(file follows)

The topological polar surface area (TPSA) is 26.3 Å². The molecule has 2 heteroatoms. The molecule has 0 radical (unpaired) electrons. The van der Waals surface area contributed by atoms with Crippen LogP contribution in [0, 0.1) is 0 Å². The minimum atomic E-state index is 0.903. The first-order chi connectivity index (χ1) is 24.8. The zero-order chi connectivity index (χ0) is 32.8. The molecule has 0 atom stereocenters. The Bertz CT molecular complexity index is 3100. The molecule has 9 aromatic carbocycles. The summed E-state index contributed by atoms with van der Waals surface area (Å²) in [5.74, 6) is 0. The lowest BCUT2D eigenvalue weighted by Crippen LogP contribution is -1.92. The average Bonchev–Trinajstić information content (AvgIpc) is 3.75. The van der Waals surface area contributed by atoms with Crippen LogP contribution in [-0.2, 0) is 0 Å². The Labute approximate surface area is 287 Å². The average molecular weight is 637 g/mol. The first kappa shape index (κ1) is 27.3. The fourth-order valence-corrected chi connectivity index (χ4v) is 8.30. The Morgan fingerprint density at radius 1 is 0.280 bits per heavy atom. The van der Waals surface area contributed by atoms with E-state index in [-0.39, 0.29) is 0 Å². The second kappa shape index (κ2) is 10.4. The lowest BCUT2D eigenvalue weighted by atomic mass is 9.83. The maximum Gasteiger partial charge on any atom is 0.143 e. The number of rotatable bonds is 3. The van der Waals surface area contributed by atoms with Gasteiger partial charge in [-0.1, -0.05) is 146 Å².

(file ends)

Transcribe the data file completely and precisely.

The topological polar surface area (TPSA) is 26.3 Å². The molecule has 2 heteroatoms. The molecule has 0 radical (unpaired) electrons. The van der Waals surface area contributed by atoms with Crippen LogP contribution in [0, 0.1) is 0 Å². The minimum atomic E-state index is 0.903. The first-order chi connectivity index (χ1) is 24.8. The zero-order chi connectivity index (χ0) is 32.8. The molecule has 0 atom stereocenters. The Bertz CT molecular complexity index is 3100. The molecule has 9 aromatic carbocycles. The summed E-state index contributed by atoms with van der Waals surface area (Å²) in [5.74, 6) is 0. The lowest BCUT2D eigenvalue weighted by Crippen LogP contribution is -1.92. The average Bonchev–Trinajstić information content (AvgIpc) is 3.75. The van der Waals surface area contributed by atoms with Crippen LogP contribution in [-0.2, 0) is 0 Å². The Labute approximate surface area is 287 Å². The average molecular weight is 637 g/mol. The first kappa shape index (κ1) is 27.3. The fourth-order valence-corrected chi connectivity index (χ4v) is 8.30. The Morgan fingerprint density at radius 1 is 0.280 bits per heavy atom. The van der Waals surface area contributed by atoms with E-state index in [-0.39, 0.29) is 0 Å². The second kappa shape index (κ2) is 10.4. The lowest BCUT2D eigenvalue weighted by atomic mass is 9.83. The maximum Gasteiger partial charge on any atom is 0.143 e. The number of rotatable bonds is 3. The van der Waals surface area contributed by atoms with Gasteiger partial charge in [-0.1, -0.05) is 146 Å².